Institutional Investors Pile Into Riskier Assets
New report shows investors taking on more risk in exchange for returns, yield.
BY Staff | March 15, 2017
Institutional investors are turning to riskier assets for better returns in order to cope with the current environment of low yields and volatile markets, according to a new study by Natixis Global Asset Management.
Its survey of 500 global institutional investors with $15.5 trillion in assets found while increasing their exposure to riskier assets, organizations are still paying attention to potential risks across their portfolio and looking at how they can balance long-term growth with liquidity needs.
The study also noted that 62 per cent of institutional managers think they can handle short-term market risk, although they’re not relying on traditional portfolio strategies to meet their performance goals. Instead, investors are increasing their exposure to equities and alternatives, as well as illiquid assets and the private markets, to generate returns.
“While risk factors change over time, the challenge for institutional investors remains to deliver long-term results while navigating short-term market pressures,” said David Giunta, president and chief executive officer for the United States and Canada at Natixis Global Asset Management. “Given their mandates, avoiding risk is not an option for institutional investors. They have to beat the odds or change the game, and they are doing so by balancing risks and embracing alternatives to traditional 60/40 portfolio construction, but always with an eye on their long-term objectives.”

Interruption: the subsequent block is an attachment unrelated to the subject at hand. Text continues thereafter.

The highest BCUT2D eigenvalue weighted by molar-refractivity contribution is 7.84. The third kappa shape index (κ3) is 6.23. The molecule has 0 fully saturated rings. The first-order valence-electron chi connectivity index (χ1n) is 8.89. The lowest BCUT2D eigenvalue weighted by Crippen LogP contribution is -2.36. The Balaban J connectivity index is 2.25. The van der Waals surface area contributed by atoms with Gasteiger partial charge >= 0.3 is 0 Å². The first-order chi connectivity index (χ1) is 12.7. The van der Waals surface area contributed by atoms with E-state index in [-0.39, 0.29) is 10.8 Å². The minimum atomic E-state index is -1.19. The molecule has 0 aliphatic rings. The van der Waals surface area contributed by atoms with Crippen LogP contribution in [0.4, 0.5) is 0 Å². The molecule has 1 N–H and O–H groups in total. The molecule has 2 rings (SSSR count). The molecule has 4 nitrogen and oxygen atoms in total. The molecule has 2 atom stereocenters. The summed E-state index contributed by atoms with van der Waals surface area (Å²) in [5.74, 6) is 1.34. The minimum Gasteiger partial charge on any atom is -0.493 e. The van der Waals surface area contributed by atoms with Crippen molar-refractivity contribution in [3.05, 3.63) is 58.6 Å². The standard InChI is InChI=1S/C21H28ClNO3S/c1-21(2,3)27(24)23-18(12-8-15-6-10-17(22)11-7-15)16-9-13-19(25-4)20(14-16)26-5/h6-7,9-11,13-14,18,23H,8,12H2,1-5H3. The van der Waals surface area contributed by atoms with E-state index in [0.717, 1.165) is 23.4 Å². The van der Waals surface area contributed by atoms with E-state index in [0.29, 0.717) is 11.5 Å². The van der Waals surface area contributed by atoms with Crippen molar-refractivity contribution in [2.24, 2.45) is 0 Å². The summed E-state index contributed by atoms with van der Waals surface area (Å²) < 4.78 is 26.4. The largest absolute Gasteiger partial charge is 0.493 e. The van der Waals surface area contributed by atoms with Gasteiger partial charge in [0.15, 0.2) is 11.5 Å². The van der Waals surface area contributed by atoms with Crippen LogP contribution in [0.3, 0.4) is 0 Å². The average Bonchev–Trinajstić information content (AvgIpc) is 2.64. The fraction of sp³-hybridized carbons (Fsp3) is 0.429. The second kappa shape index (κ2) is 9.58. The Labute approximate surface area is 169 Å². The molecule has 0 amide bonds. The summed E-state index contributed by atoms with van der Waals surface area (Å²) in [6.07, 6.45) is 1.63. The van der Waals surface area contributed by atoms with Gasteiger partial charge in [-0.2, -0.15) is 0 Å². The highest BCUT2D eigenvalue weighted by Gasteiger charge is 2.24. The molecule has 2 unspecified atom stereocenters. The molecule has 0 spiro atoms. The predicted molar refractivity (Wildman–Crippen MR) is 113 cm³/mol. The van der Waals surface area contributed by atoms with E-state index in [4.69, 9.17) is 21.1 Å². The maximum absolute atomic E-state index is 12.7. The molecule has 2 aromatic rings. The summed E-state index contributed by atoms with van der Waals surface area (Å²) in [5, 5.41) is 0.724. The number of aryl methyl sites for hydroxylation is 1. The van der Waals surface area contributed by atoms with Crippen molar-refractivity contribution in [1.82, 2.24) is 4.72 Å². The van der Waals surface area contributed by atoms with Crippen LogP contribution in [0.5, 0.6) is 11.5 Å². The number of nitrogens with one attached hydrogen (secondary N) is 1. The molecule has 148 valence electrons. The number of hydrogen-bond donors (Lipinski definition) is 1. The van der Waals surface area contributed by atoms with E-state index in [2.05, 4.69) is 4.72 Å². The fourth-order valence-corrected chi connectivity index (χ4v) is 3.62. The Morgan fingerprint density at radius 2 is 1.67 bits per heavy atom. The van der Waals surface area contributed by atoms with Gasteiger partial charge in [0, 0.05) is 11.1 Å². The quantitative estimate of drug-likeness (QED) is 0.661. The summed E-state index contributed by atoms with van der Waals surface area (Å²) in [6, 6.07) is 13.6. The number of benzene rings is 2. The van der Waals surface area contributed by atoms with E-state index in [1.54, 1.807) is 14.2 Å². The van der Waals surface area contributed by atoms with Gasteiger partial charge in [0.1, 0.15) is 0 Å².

According to the study, 50 per cent of institutional investors expect to decrease return assumptions in the next 12 months because of current challenges in the market, while 75 per cent of those surveyed believe it’s harder to generate alpha and 69 per cent think organizations need to take new approaches, instead of relying on traditional techniques of diversification and portfolio construction.
“Canadian institutional investors continue their quest for sources of alpha and may turn to private assets to combat this extended period of historically low rates,” said Abe Goenka, chief executive officer at Natixis Global Asset Management Canada. “Even as they embrace the risk, they have a plan for managing their exposure using a wide range of diversification strategies.”
Interestingly, institutional investors noted environmental, social and governance factors are a key strategy for growth and risk management. Fifty-eight per cent of investors surveyed said considering those issues is a way to generate alpha and the same percentage noted it can help reduce risks from lawsuits, environmental harm and social discord. What’s more, 62 per cent believe practices around environmental, social and governance factors will become the norm for all managers in the next five years.
The survey also looked at investors’ appetite for certain asset classes and found 67 per cent think private equity brings higher risk-adjusted returns than traditional areas and 55 per cent prefer it to traditional stocks. The three areas investors find most promising are infrastructure, health care and the technology, media and telecommunications sector.
Similarly, 73 per cent of investors favour private debt over traditional bonds, and many said they’re likely to increase their use of direct lending (44 per cent), collateralized debt (34 per cent) and special situations (34 per cent). Additionally, about 34 per cent report they’re planning to increase allocations to real assets in the next 12 months and 50 per cent are boosting exposures to alternative investments for growth and as part of liability-driven investing strategies.
While investors have an appetite for alternatives, 55 per cent reported their need for liquidity has limited their ability to invest in that area. Also, 71 per cent of investors believe regulators’ solvency and liquidity requirements have resulted in a greater bias towards shorter time horizons and more liquid assets.